I've listened to all of the Chief Inspector Gamache novels, and this is the best so far. I enjoy series mysteries until the author tires of them and that fatigue becomes obvious. But Louise Penny obviously loves these characters, so not only is she not tired of them, she is actually in the early stages of romance with them, when we're still learning things about their character, their psychological makeup, their pasts and relationships. Bury Your Dead combines a search for the historical Samuel Champlain with the painful--and current--death of Agent Morin, the young agent who picked up the priceless violin in the "hermit's" cabin in the previous novel, and entranced his fellow officers with his gift. Penny explores Gamache's deep sense of responsibility for the young agent, who was soon to be married, and his anguish over the pain the failed operation has caused his second-in-command Jean Guy, and the other people in his department. Penny has created in Armand Gamache a character who is sufficiently flawed to be believably human, but one who represents the best that human beings can aspire to. I love these novels, and this is the best one yet!
This wonderful imagining of the tale of Macbeth fleshes out the story line of Shakespeare's play and brings to life even further than Shakespeare implies the love story between Macbeth and Lady Macbeth, whom the authors name "Skena," and the love story between Macbeth and Scotland. The scenery is as bleak as ever Scotland in the dark ages can be painted, and yet the players love the land. The theme "the king and the land are one" is maintained from legend to this telling and pathetic fallacy abounds. But as beautiful as the writing is, the choice of Scot Alan Cumming to narrate this novel was nothing short of inspired. Scots are often unintelligible to the American ear, but Cumming is intelligible and completely Scottish at the same time. His narration is charming, romantic, and compelling. The authors have scored high with this imagining of a story found deep in history. I hope their next experiment will be with one of my favorite characters from Shakespeare and history--Richard III.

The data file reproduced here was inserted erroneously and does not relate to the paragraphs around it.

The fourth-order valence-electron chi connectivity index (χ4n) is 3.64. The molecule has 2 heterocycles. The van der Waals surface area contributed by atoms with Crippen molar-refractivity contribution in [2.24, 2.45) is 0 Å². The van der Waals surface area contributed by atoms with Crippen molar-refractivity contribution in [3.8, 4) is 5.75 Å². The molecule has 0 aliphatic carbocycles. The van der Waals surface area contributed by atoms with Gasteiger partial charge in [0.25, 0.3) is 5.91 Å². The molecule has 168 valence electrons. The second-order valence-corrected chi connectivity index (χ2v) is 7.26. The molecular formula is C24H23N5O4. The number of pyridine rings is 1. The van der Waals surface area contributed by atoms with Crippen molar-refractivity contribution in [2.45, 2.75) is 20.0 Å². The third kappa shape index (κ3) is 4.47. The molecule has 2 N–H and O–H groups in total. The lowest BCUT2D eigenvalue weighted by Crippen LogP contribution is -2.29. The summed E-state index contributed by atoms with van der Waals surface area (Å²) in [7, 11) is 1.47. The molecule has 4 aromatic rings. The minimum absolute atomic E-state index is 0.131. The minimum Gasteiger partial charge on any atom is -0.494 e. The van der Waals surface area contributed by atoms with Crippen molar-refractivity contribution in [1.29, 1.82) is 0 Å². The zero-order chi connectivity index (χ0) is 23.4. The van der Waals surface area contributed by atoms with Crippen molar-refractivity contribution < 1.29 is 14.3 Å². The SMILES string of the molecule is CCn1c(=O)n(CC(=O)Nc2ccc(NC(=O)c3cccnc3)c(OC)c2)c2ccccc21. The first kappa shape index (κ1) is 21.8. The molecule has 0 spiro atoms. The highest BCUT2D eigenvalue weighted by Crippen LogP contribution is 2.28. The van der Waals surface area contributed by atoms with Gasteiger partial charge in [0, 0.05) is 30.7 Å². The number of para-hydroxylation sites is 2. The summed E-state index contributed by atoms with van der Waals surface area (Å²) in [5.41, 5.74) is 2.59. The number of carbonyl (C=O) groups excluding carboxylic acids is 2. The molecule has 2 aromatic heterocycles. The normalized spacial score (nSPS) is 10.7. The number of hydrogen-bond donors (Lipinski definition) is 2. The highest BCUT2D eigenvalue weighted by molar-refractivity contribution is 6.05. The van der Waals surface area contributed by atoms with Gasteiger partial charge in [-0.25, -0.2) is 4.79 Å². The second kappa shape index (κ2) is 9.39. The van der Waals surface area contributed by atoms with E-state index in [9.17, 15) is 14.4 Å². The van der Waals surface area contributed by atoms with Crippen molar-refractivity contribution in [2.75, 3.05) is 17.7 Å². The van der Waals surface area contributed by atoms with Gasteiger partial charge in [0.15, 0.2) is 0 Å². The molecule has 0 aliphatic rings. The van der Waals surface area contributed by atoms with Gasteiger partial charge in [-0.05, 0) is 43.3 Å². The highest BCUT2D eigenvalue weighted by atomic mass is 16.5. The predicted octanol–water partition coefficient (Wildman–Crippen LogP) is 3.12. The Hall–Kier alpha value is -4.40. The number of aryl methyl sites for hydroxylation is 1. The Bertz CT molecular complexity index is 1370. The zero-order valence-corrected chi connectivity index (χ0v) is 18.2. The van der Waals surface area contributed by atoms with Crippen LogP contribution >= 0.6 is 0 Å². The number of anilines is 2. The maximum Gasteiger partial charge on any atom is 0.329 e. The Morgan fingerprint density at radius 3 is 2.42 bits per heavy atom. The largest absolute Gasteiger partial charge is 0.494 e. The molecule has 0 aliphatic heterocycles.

This early murder mystery displays typical Victorian-era country-house characters that are amusing and entertaining. I wasn't expecting Milne's wry humor, and I was pleasantly surprised with the opening conversations between the servants that kick off the story. The 6.5 hour length is good for numerous activities, and the easy-to-follow characterizations allow for other pursuits to occur simultaneously. Like many male narrators, the reader's men are much better than his women, but overall everyone had a characteristic "voice" that alleviated any confusion. This "read" is just plain good fun and I recommend it for anyone who loves country-house mysteries.
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